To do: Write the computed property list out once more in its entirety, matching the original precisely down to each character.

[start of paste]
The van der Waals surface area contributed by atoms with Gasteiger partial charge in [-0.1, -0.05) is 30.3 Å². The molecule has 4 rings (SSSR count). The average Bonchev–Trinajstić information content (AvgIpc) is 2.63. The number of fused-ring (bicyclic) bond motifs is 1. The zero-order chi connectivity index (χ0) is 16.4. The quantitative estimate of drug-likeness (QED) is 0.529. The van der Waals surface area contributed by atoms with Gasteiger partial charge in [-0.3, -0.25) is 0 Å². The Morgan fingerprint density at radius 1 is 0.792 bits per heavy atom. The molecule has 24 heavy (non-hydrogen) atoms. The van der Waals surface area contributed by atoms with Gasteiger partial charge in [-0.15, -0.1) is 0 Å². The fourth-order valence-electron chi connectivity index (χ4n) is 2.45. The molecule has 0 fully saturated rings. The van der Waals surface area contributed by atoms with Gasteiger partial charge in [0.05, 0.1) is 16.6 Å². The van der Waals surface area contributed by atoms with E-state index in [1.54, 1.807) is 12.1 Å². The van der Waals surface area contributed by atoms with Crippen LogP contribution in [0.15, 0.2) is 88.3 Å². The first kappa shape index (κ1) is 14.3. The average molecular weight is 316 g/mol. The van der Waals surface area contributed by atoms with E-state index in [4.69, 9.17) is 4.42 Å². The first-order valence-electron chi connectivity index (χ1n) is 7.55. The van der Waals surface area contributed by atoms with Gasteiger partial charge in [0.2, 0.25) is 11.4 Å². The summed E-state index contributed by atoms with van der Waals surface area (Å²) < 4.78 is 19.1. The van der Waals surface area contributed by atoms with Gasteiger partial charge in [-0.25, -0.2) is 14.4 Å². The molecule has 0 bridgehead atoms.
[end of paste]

The van der Waals surface area contributed by atoms with Gasteiger partial charge in [-0.1, -0.05) is 30.3 Å². The molecule has 4 rings (SSSR count). The average Bonchev–Trinajstić information content (AvgIpc) is 2.63. The number of fused-ring (bicyclic) bond motifs is 1. The zero-order chi connectivity index (χ0) is 16.4. The quantitative estimate of drug-likeness (QED) is 0.529. The van der Waals surface area contributed by atoms with Gasteiger partial charge in [-0.3, -0.25) is 0 Å². The Morgan fingerprint density at radius 1 is 0.792 bits per heavy atom. The molecule has 24 heavy (non-hydrogen) atoms. The van der Waals surface area contributed by atoms with Gasteiger partial charge in [-0.15, -0.1) is 0 Å². The fourth-order valence-electron chi connectivity index (χ4n) is 2.45. The molecule has 0 fully saturated rings. The van der Waals surface area contributed by atoms with Gasteiger partial charge in [0.05, 0.1) is 16.6 Å². The van der Waals surface area contributed by atoms with E-state index in [1.54, 1.807) is 12.1 Å². The van der Waals surface area contributed by atoms with Crippen LogP contribution in [0.15, 0.2) is 88.3 Å². The first kappa shape index (κ1) is 14.3. The average molecular weight is 316 g/mol. The van der Waals surface area contributed by atoms with E-state index in [4.69, 9.17) is 4.42 Å². The first-order valence-electron chi connectivity index (χ1n) is 7.55. The van der Waals surface area contributed by atoms with Gasteiger partial charge in [0.2, 0.25) is 11.4 Å². The summed E-state index contributed by atoms with van der Waals surface area (Å²) < 4.78 is 19.1. The van der Waals surface area contributed by atoms with Gasteiger partial charge in [-0.25, -0.2) is 14.4 Å². The molecule has 0 bridgehead atoms.